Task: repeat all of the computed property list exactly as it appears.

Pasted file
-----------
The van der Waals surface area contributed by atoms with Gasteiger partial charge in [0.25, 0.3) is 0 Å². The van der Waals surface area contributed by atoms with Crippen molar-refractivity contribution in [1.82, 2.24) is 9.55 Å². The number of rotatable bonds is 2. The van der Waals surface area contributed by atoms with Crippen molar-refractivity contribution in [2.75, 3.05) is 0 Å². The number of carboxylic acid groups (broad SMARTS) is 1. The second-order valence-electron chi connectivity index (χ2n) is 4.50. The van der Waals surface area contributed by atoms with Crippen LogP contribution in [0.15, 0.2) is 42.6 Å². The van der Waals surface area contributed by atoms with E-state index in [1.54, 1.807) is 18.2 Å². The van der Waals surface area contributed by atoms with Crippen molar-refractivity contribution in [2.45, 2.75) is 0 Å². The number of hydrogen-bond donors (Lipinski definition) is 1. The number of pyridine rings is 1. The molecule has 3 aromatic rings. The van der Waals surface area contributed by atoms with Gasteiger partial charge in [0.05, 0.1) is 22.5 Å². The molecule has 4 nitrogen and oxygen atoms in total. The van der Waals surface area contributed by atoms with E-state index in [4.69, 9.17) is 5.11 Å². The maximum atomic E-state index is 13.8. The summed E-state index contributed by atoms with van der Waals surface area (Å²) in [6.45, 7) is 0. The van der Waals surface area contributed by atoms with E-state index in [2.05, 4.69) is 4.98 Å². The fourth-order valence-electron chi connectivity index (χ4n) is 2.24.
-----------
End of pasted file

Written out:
The van der Waals surface area contributed by atoms with Gasteiger partial charge in [0.25, 0.3) is 0 Å². The van der Waals surface area contributed by atoms with Crippen molar-refractivity contribution in [1.82, 2.24) is 9.55 Å². The number of rotatable bonds is 2. The van der Waals surface area contributed by atoms with Crippen molar-refractivity contribution in [2.75, 3.05) is 0 Å². The number of carboxylic acid groups (broad SMARTS) is 1. The second-order valence-electron chi connectivity index (χ2n) is 4.50. The van der Waals surface area contributed by atoms with Crippen LogP contribution in [0.15, 0.2) is 42.6 Å². The van der Waals surface area contributed by atoms with E-state index in [1.54, 1.807) is 18.2 Å². The van der Waals surface area contributed by atoms with Crippen molar-refractivity contribution in [2.45, 2.75) is 0 Å². The number of hydrogen-bond donors (Lipinski definition) is 1. The number of pyridine rings is 1. The molecule has 3 aromatic rings. The van der Waals surface area contributed by atoms with Gasteiger partial charge in [0.05, 0.1) is 22.5 Å². The molecule has 4 nitrogen and oxygen atoms in total. The van der Waals surface area contributed by atoms with E-state index in [4.69, 9.17) is 5.11 Å². The maximum atomic E-state index is 13.8. The summed E-state index contributed by atoms with van der Waals surface area (Å²) in [6.45, 7) is 0. The van der Waals surface area contributed by atoms with E-state index in [2.05, 4.69) is 4.98 Å². The fourth-order valence-electron chi connectivity index (χ4n) is 2.24.